Like a lot of Canadians, Barry Schwartz has been glued to his television set, closely watching the historic uprisings in the Middle East. But while most people are prognosticating on the region’s political future, Schwartz is concerned mostly with one thing: the price of oil. The vice-president of Baskin Financial Services admits he has mixed feelings about what he’s seeing, but is quick to point out that the turmoil has helped his investments. “I feel bad for the people,” says the Toronto-based investment management executive, “but I feel good for owning oil.” Many commodity investors share that sentiment. Since Jan. 25, the first day of Egypt’s uprising, Brent crude oil prices have climbed a whopping 20%. It may be tempting to play the volatility, but it’s a risky game — many investment professionals expect oil prices to fall when the chaos dies down. However, that doesn’t mean investors shouldn’t buy into the commodity; the same experts are fervently bullish on oil’s long-term potential.
Oil will get more valuable in the short term. Many people expect more citizens will rise up across the region, and that’s caused numerous commodity analysts to predict $150-per-barrel oil. The fear is that global supply will be affected by the crisis — while Libya’s output has already declined by a million barrels a day. That, and the fear the unrest could spread into major oil exporting countries like Saudi Arabia or Iran, is sending crude soaring, says Austin Morris, managing partner at New York???based SunGard Global Services.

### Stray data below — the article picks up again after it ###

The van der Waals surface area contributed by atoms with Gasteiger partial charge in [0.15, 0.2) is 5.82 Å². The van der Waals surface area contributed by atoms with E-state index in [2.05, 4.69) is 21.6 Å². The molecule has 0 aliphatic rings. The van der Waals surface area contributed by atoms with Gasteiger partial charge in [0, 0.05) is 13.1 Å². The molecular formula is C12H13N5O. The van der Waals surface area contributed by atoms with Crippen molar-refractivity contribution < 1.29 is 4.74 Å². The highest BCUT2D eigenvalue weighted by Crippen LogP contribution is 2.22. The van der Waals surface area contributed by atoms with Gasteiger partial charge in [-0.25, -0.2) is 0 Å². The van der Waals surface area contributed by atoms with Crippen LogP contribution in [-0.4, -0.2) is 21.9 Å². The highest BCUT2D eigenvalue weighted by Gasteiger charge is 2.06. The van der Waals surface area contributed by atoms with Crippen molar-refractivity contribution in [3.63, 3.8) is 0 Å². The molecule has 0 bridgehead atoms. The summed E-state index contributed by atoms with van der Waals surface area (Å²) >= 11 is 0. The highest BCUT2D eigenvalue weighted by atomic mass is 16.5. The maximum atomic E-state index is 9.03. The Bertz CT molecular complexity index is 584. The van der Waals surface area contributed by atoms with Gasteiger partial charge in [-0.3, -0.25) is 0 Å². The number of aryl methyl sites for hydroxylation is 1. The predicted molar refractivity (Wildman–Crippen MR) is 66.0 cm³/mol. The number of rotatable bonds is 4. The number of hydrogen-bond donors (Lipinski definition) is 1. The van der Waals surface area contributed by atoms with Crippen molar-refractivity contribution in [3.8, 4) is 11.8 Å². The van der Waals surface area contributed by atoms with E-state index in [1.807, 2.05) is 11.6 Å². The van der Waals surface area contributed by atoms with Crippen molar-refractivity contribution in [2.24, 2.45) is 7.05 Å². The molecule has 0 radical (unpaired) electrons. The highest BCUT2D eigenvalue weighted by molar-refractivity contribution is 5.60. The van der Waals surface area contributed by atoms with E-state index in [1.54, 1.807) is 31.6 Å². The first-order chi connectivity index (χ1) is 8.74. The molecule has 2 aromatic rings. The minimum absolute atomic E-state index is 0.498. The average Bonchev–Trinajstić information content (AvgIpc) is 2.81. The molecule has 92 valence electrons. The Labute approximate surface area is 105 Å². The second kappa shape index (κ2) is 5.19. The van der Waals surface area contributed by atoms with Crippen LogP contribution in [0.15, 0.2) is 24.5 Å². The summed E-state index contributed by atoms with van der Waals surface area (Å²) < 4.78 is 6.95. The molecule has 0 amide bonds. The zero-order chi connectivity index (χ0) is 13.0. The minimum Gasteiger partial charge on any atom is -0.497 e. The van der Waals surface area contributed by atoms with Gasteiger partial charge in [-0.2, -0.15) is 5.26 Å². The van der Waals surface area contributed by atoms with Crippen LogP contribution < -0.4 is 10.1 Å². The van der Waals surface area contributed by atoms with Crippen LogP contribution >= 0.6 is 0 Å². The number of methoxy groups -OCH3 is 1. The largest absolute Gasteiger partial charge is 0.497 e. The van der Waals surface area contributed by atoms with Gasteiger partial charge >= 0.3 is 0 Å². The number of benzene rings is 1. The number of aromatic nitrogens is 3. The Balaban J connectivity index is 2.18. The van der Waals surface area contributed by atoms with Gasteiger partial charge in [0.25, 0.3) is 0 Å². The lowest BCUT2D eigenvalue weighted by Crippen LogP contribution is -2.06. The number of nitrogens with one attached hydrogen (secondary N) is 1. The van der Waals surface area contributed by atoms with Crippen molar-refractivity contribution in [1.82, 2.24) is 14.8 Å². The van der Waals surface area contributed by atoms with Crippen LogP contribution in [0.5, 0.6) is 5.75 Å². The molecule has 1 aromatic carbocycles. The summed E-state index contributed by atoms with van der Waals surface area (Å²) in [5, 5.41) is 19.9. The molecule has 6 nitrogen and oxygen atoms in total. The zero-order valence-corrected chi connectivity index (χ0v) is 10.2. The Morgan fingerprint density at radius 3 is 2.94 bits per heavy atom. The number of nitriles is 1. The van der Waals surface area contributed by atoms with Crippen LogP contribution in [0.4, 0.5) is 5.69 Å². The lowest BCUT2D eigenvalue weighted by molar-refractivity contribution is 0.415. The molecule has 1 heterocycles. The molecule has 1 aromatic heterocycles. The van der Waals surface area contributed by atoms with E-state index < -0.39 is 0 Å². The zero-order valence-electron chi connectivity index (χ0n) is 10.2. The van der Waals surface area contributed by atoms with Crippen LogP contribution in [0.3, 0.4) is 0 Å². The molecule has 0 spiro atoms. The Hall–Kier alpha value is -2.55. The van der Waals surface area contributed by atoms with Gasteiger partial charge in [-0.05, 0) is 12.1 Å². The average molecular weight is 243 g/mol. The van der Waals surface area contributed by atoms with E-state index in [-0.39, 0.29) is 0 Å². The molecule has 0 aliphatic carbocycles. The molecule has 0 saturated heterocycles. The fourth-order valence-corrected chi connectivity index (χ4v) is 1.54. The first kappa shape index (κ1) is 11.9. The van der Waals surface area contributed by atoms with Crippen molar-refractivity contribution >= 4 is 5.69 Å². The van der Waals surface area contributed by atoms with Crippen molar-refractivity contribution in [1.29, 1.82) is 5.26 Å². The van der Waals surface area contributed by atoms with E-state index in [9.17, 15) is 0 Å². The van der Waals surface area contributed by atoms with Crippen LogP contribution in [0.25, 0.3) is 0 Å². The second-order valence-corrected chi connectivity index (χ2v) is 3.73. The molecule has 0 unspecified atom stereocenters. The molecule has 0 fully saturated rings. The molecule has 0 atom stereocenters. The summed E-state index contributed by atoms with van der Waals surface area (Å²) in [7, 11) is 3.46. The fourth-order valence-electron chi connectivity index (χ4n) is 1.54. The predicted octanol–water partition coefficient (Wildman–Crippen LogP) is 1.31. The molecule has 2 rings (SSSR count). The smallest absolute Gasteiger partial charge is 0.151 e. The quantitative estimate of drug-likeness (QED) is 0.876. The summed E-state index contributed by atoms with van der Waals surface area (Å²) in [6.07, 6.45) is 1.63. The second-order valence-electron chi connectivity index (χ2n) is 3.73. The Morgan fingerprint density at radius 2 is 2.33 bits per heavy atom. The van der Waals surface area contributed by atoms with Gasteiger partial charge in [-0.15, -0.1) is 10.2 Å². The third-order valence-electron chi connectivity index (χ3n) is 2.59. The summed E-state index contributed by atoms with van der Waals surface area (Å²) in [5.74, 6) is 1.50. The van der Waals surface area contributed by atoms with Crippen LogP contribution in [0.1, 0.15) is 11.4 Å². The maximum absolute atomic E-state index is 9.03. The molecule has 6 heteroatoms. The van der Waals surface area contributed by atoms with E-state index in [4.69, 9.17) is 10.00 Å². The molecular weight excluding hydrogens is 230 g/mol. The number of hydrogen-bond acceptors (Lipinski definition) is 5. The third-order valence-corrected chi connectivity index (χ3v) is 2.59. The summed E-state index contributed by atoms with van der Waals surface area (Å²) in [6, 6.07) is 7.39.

Some people may want to take advantage of the volatility by buying now in the hopes the conflict will continue to push oil’s price higher. Jeff Rubin, a former CIBC economist and author of Why Your World is About to Get a Whole Lot Smaller, says a spreading crisis, and smaller-than-expected Saudi oil supplies, could inflate prices further. Rubin points to a WikiLeaks cable that says Saudi Arabia pumps out about nine million barrels of oil a day, not the 12.5 million the country claims it’s producing. “The implications of that are huge,” says Rubin. “If Saudi Arabia doesn’t have this spare capacity, then there’s very little to stand on in the way of supply disruptions.” That’s good news for short-term investors looking to make a quick buck, as prices may keep rising for the rest of the year at least. However, before speculating, investors must know what they’re doing, then sell before it’s too late, though that’s a precarious way to invest. “If you see this unrest die down quickly, you’ll see deflation of that price happen quickly,” says Morris.
Long-term demand is rising, in large part, from a growing Asian middle class that’s buying more cars and other goods. Rubin says Chinese oil consumption has doubled in the past decade, and demand is growing by one million barrels a day. According to the economist, demand is already outpacing supply — the world produces 87.5 million barrels of oil per day, but needs 90 million. Despite the numbers, our gas pumps won’t suddenly run dry. Many companies are still finding new oil reserves. The issue, though, is that the commodity is getting more expensive to drill. Rubin points out that conventional oil peaked in 2006. Extracting crude from Canada’s oilsands or the deep sea is costly. Justin Honrath, a research analyst with CPM Group, says that points to falling supply, but it also means prices will have to remain high for oil companies to stay in business. That’s good news for private operations — and the investors who own them — who know how to drill in harsh environments. “It’s the non-state-owned companies that have most of the expertise,” he says.
Investors need to be mindful: when prices get so high that they destroy demand, prices may plummet, like we saw in 2008. The risk to oil prices, says Rubin, isn’t that we’ll suddenly find cheap oil, “it’s that prices will ultimately cause another global recession.” It’s impossible to say at what price that will happen. In 2008, oil climbed to $147 before scaring people off. But as crude climbs, the demand picture will become clearer, and then investors will be able to more accurately tell how company valuations will be affected.